Sales Managers are essential team supervisors. They manage a group of salespeople, fostering a positive environment that motivates employees to usher prospects through the sales funnel. Becoming a Sales Manager takes time, but it also takes experience. SMs are expected to know everything about the sales cycle, but they also take care of administrative duties such as:
- Setting sales goals
- Determining individual and group sales quotas
- Analyzing sales data
- Conducting training
- Evaluating and coaching sales rep/Account Execs
- Determining pricing for special promotions and discount programs
- Addressing customer complaints
Sales Managers may also be involved in hiring and firing and divvying up sales territories. It’s the Sales Manager’s job to keep the team on target and make customers happy. They’ll do whatever’s necessary to offer a superior experience and get and/or keep clients on board.
Note: just because you’re a top performing AE doesn’t mean you’ll be a great Sales Manager, nor should it! It’s always acceptable to be a top AE as a permanent career.
Tenure: To be determined (potentially unlimited)
Sales Leaders (VP of Sales, CRO, Sales Director, etc.) are the visionaries in the world of software or SaaS sales. Sales Leaders are often confused with managers. To help keep the roles straight, think of managers as the people who direct employees. Leaders develop those managers. Sales Leaders create the organization’s sales strategy, crafting a blueprint that will take the team through the quarter or even the entire year.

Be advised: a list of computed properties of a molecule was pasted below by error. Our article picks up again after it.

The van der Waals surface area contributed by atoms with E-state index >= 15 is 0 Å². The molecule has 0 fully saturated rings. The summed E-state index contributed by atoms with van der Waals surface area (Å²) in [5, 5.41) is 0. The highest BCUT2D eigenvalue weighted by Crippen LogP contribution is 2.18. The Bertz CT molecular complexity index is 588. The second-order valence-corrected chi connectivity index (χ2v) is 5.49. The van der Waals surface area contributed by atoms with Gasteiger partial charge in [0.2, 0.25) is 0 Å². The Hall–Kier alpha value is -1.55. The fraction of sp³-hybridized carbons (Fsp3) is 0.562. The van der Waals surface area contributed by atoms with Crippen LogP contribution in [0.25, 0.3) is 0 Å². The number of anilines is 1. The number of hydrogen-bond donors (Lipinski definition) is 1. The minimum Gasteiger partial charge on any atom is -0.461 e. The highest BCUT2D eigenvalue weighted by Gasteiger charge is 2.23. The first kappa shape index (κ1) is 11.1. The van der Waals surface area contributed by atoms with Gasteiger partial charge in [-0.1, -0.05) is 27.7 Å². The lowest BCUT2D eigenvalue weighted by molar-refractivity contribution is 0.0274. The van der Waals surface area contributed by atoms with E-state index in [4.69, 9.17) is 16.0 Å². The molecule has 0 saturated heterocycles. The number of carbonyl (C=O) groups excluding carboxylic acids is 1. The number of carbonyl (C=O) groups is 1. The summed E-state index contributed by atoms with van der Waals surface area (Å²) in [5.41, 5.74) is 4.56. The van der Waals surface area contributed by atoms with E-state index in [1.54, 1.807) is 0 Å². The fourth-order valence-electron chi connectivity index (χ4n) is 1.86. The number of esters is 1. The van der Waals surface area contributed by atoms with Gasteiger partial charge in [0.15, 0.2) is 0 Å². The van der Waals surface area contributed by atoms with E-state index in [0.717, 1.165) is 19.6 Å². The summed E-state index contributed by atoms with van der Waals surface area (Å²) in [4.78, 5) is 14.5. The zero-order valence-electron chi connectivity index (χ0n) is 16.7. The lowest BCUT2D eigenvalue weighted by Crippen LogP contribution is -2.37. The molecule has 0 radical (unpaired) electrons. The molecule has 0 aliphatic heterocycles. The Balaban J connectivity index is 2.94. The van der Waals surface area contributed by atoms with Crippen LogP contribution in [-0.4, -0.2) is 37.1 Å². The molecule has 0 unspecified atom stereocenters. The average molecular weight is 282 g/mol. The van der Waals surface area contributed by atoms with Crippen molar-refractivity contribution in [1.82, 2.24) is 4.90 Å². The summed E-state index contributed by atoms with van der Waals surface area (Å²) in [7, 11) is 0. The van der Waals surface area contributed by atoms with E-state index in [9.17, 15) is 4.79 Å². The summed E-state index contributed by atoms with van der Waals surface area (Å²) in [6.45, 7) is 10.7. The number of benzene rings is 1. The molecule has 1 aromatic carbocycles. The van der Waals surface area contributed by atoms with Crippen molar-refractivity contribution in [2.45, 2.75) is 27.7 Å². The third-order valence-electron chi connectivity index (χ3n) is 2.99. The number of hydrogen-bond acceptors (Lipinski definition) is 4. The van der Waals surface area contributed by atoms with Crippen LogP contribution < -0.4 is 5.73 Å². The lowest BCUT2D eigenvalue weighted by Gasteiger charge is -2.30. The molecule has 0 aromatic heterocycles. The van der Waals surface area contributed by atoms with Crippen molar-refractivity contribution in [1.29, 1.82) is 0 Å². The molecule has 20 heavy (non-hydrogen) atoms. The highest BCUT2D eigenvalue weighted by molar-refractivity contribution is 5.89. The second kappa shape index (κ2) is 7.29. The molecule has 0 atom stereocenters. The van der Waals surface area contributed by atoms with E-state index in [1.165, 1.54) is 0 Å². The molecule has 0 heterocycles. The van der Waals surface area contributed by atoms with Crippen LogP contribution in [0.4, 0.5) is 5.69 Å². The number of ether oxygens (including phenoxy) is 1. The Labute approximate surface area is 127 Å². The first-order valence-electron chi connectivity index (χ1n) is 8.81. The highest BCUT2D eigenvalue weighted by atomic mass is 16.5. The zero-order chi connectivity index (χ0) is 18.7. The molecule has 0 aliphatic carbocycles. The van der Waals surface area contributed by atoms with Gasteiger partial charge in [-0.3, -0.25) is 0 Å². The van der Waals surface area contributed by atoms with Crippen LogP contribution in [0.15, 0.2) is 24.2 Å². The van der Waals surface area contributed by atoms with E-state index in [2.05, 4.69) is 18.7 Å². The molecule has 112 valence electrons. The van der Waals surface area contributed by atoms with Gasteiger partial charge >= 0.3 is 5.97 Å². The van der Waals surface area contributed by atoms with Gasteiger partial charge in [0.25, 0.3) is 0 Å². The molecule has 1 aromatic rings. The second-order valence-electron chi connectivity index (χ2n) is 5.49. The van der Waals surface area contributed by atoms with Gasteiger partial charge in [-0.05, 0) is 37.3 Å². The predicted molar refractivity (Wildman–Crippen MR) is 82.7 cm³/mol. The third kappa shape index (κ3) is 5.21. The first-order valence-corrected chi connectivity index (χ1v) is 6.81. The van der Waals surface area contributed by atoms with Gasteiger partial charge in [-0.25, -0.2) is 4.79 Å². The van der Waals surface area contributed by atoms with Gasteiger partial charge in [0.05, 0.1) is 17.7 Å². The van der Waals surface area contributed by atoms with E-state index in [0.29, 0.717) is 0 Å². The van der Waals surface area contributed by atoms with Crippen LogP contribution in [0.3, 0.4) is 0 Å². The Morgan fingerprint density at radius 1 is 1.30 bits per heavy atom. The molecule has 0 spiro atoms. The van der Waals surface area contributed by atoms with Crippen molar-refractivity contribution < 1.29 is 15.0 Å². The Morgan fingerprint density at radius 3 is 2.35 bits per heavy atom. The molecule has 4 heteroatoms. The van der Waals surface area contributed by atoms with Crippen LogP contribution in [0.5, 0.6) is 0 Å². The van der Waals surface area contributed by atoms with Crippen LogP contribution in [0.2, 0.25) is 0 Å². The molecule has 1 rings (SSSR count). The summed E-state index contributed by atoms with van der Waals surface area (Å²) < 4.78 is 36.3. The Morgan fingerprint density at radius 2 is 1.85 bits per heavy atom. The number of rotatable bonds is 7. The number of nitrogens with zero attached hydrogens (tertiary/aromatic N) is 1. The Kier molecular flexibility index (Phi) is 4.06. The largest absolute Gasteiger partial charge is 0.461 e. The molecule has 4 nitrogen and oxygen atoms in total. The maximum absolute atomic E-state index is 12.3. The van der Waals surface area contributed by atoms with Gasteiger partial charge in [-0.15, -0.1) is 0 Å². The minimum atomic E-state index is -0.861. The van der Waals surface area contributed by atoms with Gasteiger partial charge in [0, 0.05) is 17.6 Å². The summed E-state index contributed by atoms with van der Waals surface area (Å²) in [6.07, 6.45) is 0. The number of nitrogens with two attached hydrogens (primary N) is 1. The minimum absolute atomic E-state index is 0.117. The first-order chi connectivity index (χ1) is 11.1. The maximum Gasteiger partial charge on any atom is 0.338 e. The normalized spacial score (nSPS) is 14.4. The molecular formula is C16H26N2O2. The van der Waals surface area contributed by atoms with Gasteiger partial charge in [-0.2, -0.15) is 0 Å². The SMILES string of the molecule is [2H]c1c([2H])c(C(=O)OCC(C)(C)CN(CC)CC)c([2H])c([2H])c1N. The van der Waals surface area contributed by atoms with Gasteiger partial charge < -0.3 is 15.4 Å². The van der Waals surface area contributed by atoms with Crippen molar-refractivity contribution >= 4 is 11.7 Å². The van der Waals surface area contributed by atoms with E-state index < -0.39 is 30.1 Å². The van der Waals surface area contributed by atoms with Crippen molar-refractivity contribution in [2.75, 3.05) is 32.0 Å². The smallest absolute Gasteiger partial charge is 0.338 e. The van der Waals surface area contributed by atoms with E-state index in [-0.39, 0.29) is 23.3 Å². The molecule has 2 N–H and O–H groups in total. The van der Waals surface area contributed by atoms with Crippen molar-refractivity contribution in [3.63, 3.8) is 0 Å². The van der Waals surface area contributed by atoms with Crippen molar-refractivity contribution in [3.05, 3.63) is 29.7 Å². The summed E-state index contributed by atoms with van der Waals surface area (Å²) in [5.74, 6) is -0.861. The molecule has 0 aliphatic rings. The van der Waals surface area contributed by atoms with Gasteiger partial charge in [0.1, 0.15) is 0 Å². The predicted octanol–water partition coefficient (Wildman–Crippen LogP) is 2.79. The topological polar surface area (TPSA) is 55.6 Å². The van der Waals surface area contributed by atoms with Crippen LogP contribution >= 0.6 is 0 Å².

Sales Leaders are also mentors. They find ways to empower SDRs, Account Executives and even Sales Managers. Excellent Sales Leaders are able to balance working with the executive team and their sales team. They concentrate on working with team members to develop their skills, improve their pitches and so on.
Some Sales Leaders may even join the team during big pushes and pitch clients themselves. It’s not uncommon for supervisors in software sales to join their AEs when approaching a “big fish” customer. It’s a good way to model a well-developed skill set like the “perfect” demo. But it also boosts morale to see the boss right there in the trenches getting their hands dirty (so to speak).
There is some overlap between Sales Managers and Sales Leaders. Some organizations choose to combine the roles for that very reason. But keeping the positions separate means more opportunities for the team to learn and grow. Managers and Leaders with clearly defined job descriptions can provide support and amplify growth in different ways. That’s how you help create a stronger, more agile organization from the top down.
If you’re looking for a software sales job and aren’t sure where to start, the answer depends on your personal experience and skills. For many people just getting their feet wet in sales, an entry-level job as an SDR is an ideal introduction. They’ll learn about sales cycles (and software sales in particular) while actually taking a hands-on role. Those who have already proven themselves in other sales niches may jump right to an AE or even management position.
Your trajectory depends on you. Still, software sales are booming. Now’s a great time to reach out to recruiters and see how you can excel in a promising field.